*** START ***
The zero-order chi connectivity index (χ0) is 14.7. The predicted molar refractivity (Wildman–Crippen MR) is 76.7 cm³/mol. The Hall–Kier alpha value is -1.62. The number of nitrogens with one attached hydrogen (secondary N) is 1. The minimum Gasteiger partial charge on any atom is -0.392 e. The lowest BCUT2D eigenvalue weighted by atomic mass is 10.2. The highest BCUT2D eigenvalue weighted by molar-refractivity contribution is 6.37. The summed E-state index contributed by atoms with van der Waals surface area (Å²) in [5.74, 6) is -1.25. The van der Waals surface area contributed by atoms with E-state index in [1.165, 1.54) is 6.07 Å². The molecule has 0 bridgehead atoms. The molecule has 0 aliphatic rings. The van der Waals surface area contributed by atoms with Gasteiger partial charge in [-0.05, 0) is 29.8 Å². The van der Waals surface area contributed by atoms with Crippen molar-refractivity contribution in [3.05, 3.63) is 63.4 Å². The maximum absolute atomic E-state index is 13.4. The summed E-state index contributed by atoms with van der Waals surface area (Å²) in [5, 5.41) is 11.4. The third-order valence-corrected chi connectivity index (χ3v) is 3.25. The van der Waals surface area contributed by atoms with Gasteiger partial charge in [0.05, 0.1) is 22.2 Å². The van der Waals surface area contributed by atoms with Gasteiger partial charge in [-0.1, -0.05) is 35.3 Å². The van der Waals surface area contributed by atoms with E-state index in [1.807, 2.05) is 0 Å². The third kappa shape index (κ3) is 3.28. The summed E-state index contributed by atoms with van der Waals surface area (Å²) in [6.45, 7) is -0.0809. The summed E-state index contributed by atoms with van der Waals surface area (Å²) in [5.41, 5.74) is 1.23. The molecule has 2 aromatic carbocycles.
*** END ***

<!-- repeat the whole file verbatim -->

The zero-order chi connectivity index (χ0) is 14.7. The predicted molar refractivity (Wildman–Crippen MR) is 76.7 cm³/mol. The Hall–Kier alpha value is -1.62. The number of nitrogens with one attached hydrogen (secondary N) is 1. The minimum Gasteiger partial charge on any atom is -0.392 e. The lowest BCUT2D eigenvalue weighted by atomic mass is 10.2. The highest BCUT2D eigenvalue weighted by molar-refractivity contribution is 6.37. The summed E-state index contributed by atoms with van der Waals surface area (Å²) in [5.74, 6) is -1.25. The van der Waals surface area contributed by atoms with E-state index in [1.165, 1.54) is 6.07 Å². The molecule has 0 bridgehead atoms. The molecule has 0 aliphatic rings. The van der Waals surface area contributed by atoms with Gasteiger partial charge in [-0.05, 0) is 29.8 Å². The van der Waals surface area contributed by atoms with Crippen molar-refractivity contribution in [3.05, 3.63) is 63.4 Å². The maximum absolute atomic E-state index is 13.4. The summed E-state index contributed by atoms with van der Waals surface area (Å²) in [5, 5.41) is 11.4. The third-order valence-corrected chi connectivity index (χ3v) is 3.25. The van der Waals surface area contributed by atoms with Gasteiger partial charge in [0.05, 0.1) is 22.2 Å². The van der Waals surface area contributed by atoms with Gasteiger partial charge in [-0.1, -0.05) is 35.3 Å². The van der Waals surface area contributed by atoms with E-state index in [1.807, 2.05) is 0 Å². The third kappa shape index (κ3) is 3.28. The summed E-state index contributed by atoms with van der Waals surface area (Å²) in [6.45, 7) is -0.0809. The summed E-state index contributed by atoms with van der Waals surface area (Å²) in [5.41, 5.74) is 1.23. The molecule has 2 aromatic carbocycles.